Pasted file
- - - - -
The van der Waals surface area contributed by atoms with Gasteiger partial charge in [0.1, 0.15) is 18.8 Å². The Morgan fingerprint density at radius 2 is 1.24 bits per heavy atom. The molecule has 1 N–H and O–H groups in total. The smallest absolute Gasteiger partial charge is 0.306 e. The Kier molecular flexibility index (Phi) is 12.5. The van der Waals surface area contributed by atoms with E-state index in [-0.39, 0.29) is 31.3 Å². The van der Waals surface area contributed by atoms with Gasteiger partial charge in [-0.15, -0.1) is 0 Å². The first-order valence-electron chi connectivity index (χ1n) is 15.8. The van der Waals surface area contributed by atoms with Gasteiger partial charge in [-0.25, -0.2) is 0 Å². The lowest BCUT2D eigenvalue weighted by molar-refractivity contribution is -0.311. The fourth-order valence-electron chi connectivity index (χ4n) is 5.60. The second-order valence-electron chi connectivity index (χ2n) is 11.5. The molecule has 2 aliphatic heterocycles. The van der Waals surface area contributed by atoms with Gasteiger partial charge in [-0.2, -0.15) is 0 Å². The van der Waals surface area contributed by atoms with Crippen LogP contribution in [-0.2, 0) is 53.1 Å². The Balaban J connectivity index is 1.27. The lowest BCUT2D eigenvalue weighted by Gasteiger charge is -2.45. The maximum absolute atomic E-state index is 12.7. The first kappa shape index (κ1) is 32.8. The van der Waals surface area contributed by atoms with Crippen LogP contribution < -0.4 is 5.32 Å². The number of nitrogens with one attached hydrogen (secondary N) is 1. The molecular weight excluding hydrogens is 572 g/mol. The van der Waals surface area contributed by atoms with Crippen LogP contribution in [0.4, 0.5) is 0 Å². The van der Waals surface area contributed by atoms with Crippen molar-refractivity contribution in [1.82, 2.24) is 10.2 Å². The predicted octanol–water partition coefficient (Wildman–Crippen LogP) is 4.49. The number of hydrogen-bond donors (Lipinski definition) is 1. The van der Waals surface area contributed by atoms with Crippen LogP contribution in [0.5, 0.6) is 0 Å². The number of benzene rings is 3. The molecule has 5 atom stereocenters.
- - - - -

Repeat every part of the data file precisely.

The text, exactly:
The van der Waals surface area contributed by atoms with Gasteiger partial charge in [0.1, 0.15) is 18.8 Å². The Morgan fingerprint density at radius 2 is 1.24 bits per heavy atom. The molecule has 1 N–H and O–H groups in total. The smallest absolute Gasteiger partial charge is 0.306 e. The Kier molecular flexibility index (Phi) is 12.5. The van der Waals surface area contributed by atoms with E-state index in [-0.39, 0.29) is 31.3 Å². The van der Waals surface area contributed by atoms with Gasteiger partial charge in [-0.15, -0.1) is 0 Å². The first-order valence-electron chi connectivity index (χ1n) is 15.8. The van der Waals surface area contributed by atoms with Gasteiger partial charge in [-0.25, -0.2) is 0 Å². The lowest BCUT2D eigenvalue weighted by molar-refractivity contribution is -0.311. The fourth-order valence-electron chi connectivity index (χ4n) is 5.60. The second-order valence-electron chi connectivity index (χ2n) is 11.5. The molecule has 2 aliphatic heterocycles. The van der Waals surface area contributed by atoms with Gasteiger partial charge in [-0.2, -0.15) is 0 Å². The van der Waals surface area contributed by atoms with Crippen LogP contribution in [-0.2, 0) is 53.1 Å². The Balaban J connectivity index is 1.27. The lowest BCUT2D eigenvalue weighted by Gasteiger charge is -2.45. The maximum absolute atomic E-state index is 12.7. The first kappa shape index (κ1) is 32.8. The van der Waals surface area contributed by atoms with Crippen LogP contribution < -0.4 is 5.32 Å². The number of nitrogens with one attached hydrogen (secondary N) is 1. The molecular weight excluding hydrogens is 572 g/mol. The van der Waals surface area contributed by atoms with Crippen LogP contribution in [0.4, 0.5) is 0 Å². The van der Waals surface area contributed by atoms with Crippen molar-refractivity contribution in [1.82, 2.24) is 10.2 Å². The predicted octanol–water partition coefficient (Wildman–Crippen LogP) is 4.49. The number of hydrogen-bond donors (Lipinski definition) is 1. The van der Waals surface area contributed by atoms with Crippen LogP contribution in [0.5, 0.6) is 0 Å². The number of benzene rings is 3. The molecule has 5 atom stereocenters.